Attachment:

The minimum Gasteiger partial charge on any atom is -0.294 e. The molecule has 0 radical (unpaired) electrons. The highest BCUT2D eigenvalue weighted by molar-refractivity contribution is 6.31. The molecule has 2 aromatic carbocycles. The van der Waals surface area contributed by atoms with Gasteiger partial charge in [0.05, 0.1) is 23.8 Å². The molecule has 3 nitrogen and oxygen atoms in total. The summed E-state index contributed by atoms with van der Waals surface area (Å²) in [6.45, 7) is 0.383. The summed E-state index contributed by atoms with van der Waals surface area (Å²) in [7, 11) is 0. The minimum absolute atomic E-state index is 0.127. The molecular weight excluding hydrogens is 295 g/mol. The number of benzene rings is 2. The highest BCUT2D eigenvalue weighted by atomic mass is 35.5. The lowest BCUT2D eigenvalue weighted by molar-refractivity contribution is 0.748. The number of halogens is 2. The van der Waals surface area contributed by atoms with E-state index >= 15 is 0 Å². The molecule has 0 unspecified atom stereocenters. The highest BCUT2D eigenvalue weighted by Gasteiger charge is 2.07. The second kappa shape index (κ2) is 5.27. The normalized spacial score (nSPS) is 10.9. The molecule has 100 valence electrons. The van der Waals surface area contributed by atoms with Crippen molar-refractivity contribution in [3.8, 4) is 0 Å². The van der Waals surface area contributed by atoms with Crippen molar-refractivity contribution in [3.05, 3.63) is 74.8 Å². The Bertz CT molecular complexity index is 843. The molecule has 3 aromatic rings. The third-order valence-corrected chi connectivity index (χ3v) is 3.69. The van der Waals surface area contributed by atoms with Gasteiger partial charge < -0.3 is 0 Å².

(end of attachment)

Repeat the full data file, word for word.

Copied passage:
The minimum Gasteiger partial charge on any atom is -0.294 e. The molecule has 0 radical (unpaired) electrons. The highest BCUT2D eigenvalue weighted by molar-refractivity contribution is 6.31. The molecule has 2 aromatic carbocycles. The van der Waals surface area contributed by atoms with Gasteiger partial charge in [0.05, 0.1) is 23.8 Å². The molecule has 3 nitrogen and oxygen atoms in total. The summed E-state index contributed by atoms with van der Waals surface area (Å²) in [6.45, 7) is 0.383. The summed E-state index contributed by atoms with van der Waals surface area (Å²) in [7, 11) is 0. The minimum absolute atomic E-state index is 0.127. The molecular weight excluding hydrogens is 295 g/mol. The number of benzene rings is 2. The highest BCUT2D eigenvalue weighted by atomic mass is 35.5. The lowest BCUT2D eigenvalue weighted by molar-refractivity contribution is 0.748. The number of halogens is 2. The van der Waals surface area contributed by atoms with E-state index >= 15 is 0 Å². The molecule has 0 unspecified atom stereocenters. The highest BCUT2D eigenvalue weighted by Gasteiger charge is 2.07. The second kappa shape index (κ2) is 5.27. The normalized spacial score (nSPS) is 10.9. The molecule has 100 valence electrons. The van der Waals surface area contributed by atoms with Crippen molar-refractivity contribution in [3.8, 4) is 0 Å². The van der Waals surface area contributed by atoms with Crippen molar-refractivity contribution in [3.05, 3.63) is 74.8 Å². The Bertz CT molecular complexity index is 843. The molecule has 3 aromatic rings. The third-order valence-corrected chi connectivity index (χ3v) is 3.69. The van der Waals surface area contributed by atoms with Gasteiger partial charge < -0.3 is 0 Å².